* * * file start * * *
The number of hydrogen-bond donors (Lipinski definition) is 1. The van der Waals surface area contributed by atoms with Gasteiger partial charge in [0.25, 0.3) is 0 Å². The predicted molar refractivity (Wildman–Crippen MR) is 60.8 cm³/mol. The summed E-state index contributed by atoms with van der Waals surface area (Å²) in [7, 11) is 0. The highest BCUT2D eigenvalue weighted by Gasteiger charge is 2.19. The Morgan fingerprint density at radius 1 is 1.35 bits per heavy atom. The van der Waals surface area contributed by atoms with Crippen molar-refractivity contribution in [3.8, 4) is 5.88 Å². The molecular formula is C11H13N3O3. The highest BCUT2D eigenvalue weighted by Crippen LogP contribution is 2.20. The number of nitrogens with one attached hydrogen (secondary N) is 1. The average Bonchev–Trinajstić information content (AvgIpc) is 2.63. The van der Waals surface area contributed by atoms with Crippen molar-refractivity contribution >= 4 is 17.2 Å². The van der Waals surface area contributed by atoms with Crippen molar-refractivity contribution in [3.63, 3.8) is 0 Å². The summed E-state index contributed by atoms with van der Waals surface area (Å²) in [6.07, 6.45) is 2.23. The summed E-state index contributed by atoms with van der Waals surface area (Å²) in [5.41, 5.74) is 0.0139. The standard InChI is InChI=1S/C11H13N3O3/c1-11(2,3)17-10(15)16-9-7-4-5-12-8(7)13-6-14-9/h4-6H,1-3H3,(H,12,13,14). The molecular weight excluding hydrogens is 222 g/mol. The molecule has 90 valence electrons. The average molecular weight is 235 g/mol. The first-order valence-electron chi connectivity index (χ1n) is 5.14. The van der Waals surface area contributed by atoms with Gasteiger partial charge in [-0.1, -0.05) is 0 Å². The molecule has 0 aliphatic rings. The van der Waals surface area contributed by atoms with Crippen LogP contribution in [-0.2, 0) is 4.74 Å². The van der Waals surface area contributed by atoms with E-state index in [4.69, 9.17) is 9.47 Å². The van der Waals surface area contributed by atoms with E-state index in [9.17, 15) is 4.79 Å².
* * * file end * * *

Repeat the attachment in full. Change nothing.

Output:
The number of hydrogen-bond donors (Lipinski definition) is 1. The van der Waals surface area contributed by atoms with Gasteiger partial charge in [0.25, 0.3) is 0 Å². The predicted molar refractivity (Wildman–Crippen MR) is 60.8 cm³/mol. The summed E-state index contributed by atoms with van der Waals surface area (Å²) in [7, 11) is 0. The highest BCUT2D eigenvalue weighted by Gasteiger charge is 2.19. The Morgan fingerprint density at radius 1 is 1.35 bits per heavy atom. The van der Waals surface area contributed by atoms with Crippen molar-refractivity contribution in [3.8, 4) is 5.88 Å². The molecular formula is C11H13N3O3. The highest BCUT2D eigenvalue weighted by Crippen LogP contribution is 2.20. The number of nitrogens with one attached hydrogen (secondary N) is 1. The average Bonchev–Trinajstić information content (AvgIpc) is 2.63. The van der Waals surface area contributed by atoms with Crippen molar-refractivity contribution >= 4 is 17.2 Å². The van der Waals surface area contributed by atoms with Crippen molar-refractivity contribution in [3.63, 3.8) is 0 Å². The summed E-state index contributed by atoms with van der Waals surface area (Å²) in [6.07, 6.45) is 2.23. The summed E-state index contributed by atoms with van der Waals surface area (Å²) in [5.41, 5.74) is 0.0139. The standard InChI is InChI=1S/C11H13N3O3/c1-11(2,3)17-10(15)16-9-7-4-5-12-8(7)13-6-14-9/h4-6H,1-3H3,(H,12,13,14). The molecular weight excluding hydrogens is 222 g/mol. The molecule has 90 valence electrons. The average molecular weight is 235 g/mol. The first-order valence-electron chi connectivity index (χ1n) is 5.14. The van der Waals surface area contributed by atoms with Gasteiger partial charge in [-0.1, -0.05) is 0 Å². The molecule has 0 aliphatic rings. The van der Waals surface area contributed by atoms with Crippen LogP contribution in [-0.2, 0) is 4.74 Å². The van der Waals surface area contributed by atoms with E-state index in [4.69, 9.17) is 9.47 Å². The van der Waals surface area contributed by atoms with E-state index in [9.17, 15) is 4.79 Å².